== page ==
Daily Management Review

A Glimpse Into The ‘Intractability Of A Climate Change’ That Would Last For Millenia


Researchers reveal new set of data on the effects of climate change based on a model that imitates the “20,000 years” old Ice Age Period.

According to a new study, the damaging consequences of climate change resulting in excessive carbon emissions is likely to increase and “persist for millennia” while the global energy strategy shows no such promise of coming up with a “dramatic new” move in the near future.
With every passing day the global temperature is rising causing glaciers and ice fields to melt, whereby the sea level is rising proportionately. Moreover, there are other such threats and that could ultimately submerge “coastal areas that are home to 1.3 billion people today”. According to Jeremy Shakun from the United States’ Boston College:
"What our analysis shows is that this era of global warming will be as big as the end of the Ice Age. And what we are seeing is a massive departure from the environmental stability civilisation has enjoyed during the last 10,000 years of its development”.
An “international team of researchers” conducted the study by creating “state-of-the-art climate and ice sheet models”, whereby they predicted “new scenarios” regarding the melting glaciers, the rising sea level, flooded coastal areas and increasing temperature on a global scale.
Their experiment involved a global output that was projected at “1,280 billion tonnes of carbon” in coming centuries, way under the ‘estimated reserves of at least 9,500 billion tonnes”.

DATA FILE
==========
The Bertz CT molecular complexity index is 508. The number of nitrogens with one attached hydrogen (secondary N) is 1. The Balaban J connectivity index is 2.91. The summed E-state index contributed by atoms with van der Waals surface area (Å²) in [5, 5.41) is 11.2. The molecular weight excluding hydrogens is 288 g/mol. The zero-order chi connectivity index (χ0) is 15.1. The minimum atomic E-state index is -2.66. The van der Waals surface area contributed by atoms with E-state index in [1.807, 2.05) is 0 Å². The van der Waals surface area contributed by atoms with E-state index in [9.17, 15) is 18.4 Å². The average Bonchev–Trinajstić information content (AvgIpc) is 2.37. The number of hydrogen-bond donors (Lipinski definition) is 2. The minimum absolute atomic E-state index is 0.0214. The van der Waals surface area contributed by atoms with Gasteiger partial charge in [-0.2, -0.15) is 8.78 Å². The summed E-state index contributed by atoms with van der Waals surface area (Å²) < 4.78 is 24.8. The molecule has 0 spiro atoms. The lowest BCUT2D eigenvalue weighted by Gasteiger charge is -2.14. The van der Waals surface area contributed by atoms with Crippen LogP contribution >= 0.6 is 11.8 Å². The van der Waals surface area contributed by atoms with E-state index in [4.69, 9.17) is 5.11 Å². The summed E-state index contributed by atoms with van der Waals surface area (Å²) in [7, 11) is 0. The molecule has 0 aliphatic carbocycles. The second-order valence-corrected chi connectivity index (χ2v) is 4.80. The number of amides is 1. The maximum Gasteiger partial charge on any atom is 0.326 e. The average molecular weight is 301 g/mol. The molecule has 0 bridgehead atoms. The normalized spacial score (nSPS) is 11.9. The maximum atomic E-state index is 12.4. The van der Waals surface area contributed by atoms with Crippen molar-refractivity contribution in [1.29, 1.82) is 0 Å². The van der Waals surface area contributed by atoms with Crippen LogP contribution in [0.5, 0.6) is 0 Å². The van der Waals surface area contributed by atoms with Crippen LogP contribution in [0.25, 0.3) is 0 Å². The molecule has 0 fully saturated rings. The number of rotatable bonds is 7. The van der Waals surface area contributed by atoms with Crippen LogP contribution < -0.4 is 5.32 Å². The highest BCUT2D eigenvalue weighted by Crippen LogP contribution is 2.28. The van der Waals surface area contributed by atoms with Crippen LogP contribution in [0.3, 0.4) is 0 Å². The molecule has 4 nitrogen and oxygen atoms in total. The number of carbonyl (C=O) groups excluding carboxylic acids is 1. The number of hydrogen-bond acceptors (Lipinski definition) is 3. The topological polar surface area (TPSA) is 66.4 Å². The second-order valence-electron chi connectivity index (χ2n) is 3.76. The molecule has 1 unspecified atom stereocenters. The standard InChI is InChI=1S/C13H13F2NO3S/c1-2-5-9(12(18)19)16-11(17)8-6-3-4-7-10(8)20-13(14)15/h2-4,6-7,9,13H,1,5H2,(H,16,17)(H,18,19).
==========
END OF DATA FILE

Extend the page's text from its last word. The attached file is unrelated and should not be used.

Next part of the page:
However, even the project carbon emission levels show consequences wherein the “global average temperature” will exceed the “recognised 'guardrail' of two degrees Celsius”. Additionally, the melting of glaciers and ice sheets present at Antarctica and Greenland will cause a rise of twenty five meters in the sea-levels.
The study claims that the disappearing coastal areas will cause a displacement of almost “1.3 billion people” across the globe, accounting for more or less nineteen percent of the global population. Around twenty five mega cities from around the world can witness fifty percent of their population taking the brunt of the rising sea level, whereby being robbed off their home and business premises.
Furthermore, the report informed:
“The perspective on the future-looking projections comes from looking back at the last Ice Age, which ended approximately 10,000 years ago. Researchers developed a clearer portrait of that era of glacial melting and how the climate responded to and recovered from than era of significant climatic changes”.
Likewise, the researchers got to work by reconstructing “a record” that took into account “natural carbon emission, temperature rise, glacial melting and sea-level rise” and stretched the same data back to “20,000 years” marking the peak of previous Ice Age. Likewise, they created a “paleo-climatological portrait” that demonstrate that a rise of hundred thirty metres in sea-level took around “10,000 years to retreat”, allowing the climate to stabilise and human civilisation to flourish further. While, Shakun adds:
"This gives us the opportunity to provide the long view on global temperature and sea level rise, from the end of the Ice Age to today and then onward another 10,000 years into the future”.
Policy makers need to be alerted by the findings of the study as its projections disclose “the intractability of a climate change across millennia”.